Music as Autobiography- Translated by Ernest Bernhardt-Kabisch
Afterword: Berg – a Janus Face
“Alban Berg was certainly the most gifted of the entire crop of Schönberg pupils, probably altogether the most significant of the time.” Mahler692
“With faithful insistence, Berg, one of the boldest musical inaugurators of the twentieth century, yet preserved the postulates of the nineteenth, conserved the unbroken even after the break.” Adorno693
“For everything reassuring that these worthy musicians discover in Berg is precisely what we value the least: his Romanticism and – one regrets to have to say it – his dependence on tradition.”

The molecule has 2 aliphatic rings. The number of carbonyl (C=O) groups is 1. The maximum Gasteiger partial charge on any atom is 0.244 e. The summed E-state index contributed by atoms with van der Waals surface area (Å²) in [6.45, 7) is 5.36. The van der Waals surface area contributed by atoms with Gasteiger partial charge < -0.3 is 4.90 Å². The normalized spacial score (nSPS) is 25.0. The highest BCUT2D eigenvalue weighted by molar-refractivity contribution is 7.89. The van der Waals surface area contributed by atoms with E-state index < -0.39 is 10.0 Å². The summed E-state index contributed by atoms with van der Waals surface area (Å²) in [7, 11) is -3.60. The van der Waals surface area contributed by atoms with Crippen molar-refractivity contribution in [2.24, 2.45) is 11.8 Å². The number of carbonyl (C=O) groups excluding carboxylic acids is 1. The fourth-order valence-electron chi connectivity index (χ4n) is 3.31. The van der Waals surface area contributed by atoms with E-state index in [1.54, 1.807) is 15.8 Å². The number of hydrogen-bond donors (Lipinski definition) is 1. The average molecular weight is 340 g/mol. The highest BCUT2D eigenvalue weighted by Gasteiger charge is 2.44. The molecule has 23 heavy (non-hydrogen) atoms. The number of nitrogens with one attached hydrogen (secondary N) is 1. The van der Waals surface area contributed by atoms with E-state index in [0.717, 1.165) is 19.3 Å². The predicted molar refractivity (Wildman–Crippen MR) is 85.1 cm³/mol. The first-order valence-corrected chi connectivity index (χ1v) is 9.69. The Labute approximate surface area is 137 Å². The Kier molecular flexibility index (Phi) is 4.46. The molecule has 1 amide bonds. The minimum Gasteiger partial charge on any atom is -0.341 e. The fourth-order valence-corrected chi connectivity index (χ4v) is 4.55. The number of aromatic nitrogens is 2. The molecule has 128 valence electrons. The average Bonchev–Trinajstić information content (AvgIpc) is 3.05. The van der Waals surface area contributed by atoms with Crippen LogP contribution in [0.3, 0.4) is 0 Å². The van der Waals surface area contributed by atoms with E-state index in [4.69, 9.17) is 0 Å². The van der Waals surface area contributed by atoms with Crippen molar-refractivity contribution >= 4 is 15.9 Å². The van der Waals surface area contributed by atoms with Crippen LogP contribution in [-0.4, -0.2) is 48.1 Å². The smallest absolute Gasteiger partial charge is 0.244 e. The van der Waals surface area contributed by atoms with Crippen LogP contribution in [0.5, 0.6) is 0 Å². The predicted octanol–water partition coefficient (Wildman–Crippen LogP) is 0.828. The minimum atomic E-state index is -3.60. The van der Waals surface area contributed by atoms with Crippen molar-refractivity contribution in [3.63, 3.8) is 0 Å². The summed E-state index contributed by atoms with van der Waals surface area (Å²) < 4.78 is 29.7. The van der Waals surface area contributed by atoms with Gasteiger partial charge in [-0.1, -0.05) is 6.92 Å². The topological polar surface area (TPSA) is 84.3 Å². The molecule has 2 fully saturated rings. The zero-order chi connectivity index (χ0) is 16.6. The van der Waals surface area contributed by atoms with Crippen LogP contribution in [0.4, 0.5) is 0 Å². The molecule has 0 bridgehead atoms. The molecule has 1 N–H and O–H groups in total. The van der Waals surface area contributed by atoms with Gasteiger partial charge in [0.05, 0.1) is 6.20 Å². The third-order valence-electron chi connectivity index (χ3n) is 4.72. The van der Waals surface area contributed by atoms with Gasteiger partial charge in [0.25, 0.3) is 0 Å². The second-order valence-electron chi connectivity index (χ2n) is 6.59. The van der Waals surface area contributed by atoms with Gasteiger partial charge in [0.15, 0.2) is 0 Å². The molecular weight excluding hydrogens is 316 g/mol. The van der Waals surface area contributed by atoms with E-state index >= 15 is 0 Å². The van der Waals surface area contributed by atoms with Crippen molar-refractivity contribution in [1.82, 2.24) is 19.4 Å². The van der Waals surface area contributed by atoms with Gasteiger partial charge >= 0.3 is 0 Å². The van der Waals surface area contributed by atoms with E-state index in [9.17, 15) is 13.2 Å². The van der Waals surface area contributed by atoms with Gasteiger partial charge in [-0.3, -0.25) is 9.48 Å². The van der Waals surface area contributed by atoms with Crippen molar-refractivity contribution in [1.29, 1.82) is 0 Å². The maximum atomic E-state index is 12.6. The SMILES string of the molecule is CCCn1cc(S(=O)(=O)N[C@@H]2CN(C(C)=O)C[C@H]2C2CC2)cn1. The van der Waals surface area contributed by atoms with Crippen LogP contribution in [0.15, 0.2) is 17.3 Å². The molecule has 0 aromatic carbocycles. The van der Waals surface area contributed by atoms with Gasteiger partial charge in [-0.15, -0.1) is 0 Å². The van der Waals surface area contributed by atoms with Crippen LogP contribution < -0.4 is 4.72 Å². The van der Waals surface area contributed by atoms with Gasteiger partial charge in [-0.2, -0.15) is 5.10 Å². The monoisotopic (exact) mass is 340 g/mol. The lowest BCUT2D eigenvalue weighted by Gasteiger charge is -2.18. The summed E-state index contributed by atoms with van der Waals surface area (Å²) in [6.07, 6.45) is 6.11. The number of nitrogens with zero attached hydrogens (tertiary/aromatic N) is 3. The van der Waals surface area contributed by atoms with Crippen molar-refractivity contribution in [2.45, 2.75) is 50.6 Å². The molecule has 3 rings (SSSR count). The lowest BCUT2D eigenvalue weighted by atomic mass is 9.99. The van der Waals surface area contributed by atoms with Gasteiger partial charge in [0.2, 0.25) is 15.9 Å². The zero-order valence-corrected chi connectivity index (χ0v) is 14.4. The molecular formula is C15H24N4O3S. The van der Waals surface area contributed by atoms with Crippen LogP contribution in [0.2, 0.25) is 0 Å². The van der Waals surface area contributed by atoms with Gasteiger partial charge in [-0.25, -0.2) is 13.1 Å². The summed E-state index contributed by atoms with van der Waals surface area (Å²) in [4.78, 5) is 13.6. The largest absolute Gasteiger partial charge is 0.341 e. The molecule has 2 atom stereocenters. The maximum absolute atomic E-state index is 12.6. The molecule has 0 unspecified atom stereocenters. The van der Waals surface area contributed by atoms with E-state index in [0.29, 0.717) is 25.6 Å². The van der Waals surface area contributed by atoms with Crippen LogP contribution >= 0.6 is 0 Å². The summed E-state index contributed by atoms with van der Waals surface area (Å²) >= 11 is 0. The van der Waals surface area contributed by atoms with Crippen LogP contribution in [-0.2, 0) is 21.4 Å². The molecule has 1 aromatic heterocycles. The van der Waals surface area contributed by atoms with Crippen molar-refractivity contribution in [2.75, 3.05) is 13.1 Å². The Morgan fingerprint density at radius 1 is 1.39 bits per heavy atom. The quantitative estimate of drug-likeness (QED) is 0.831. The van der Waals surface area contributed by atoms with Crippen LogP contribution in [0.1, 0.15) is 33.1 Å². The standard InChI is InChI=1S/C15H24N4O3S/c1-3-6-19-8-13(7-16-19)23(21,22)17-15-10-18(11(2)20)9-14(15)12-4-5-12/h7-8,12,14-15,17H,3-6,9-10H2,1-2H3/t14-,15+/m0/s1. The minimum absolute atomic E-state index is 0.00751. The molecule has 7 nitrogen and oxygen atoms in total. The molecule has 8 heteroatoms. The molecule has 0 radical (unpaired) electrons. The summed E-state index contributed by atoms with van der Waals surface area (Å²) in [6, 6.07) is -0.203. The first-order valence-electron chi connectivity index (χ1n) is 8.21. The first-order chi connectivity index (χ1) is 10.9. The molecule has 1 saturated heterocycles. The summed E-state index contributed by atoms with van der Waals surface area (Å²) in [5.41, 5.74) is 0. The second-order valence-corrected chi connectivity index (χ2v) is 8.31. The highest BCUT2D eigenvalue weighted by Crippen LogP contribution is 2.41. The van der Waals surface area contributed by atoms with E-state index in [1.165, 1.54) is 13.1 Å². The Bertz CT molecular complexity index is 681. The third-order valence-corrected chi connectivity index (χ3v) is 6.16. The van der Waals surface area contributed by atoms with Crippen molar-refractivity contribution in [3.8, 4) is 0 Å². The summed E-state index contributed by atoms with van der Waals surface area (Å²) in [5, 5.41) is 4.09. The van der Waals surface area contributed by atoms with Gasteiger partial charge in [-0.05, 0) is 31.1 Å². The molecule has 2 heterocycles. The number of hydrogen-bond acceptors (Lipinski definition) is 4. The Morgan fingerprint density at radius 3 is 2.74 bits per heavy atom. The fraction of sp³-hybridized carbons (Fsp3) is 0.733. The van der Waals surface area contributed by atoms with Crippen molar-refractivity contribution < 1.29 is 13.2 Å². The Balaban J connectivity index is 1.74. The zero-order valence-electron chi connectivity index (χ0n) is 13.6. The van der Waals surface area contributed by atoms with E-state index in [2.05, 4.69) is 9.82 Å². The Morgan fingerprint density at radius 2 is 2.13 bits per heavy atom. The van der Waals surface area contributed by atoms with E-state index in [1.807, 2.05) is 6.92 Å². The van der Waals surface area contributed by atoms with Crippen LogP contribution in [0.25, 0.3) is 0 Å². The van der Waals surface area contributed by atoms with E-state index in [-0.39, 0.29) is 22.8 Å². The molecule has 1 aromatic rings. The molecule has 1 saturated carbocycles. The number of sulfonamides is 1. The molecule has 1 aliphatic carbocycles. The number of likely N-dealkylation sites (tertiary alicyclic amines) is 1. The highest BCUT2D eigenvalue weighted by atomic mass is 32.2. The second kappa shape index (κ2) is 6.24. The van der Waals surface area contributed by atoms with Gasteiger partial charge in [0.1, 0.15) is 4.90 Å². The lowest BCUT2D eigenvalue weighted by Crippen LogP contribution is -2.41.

“In truth, Berg is merely a final supreme flowering of the Wagner succession, one in which additionally the amiability of the Viennese waltz – in all its ghastly literal sense – and the emphatic nature of Italian verismo fuse in equal measure.” Pierre Boulez694
In historical perspective, Alban Berg presents the twofold countenance of an artist who looks to the past as well as to the future. He was, to speak with Theodor W. Adorno, one of the boldest musical inaugurators of the twentieth century. His work contains germs that came to fruition only after his death. At the same time he was not prepared to dispense with certain aesthetic postulates of the nineteenth century. Adorno’s dialectically balanced aperçu conforms much more closely to the facts of the matter than the rather undifferentiated judgments of Pierre Boulez.
The broad appeal of Berg’s work is in large measure due to this twofold character of his art....
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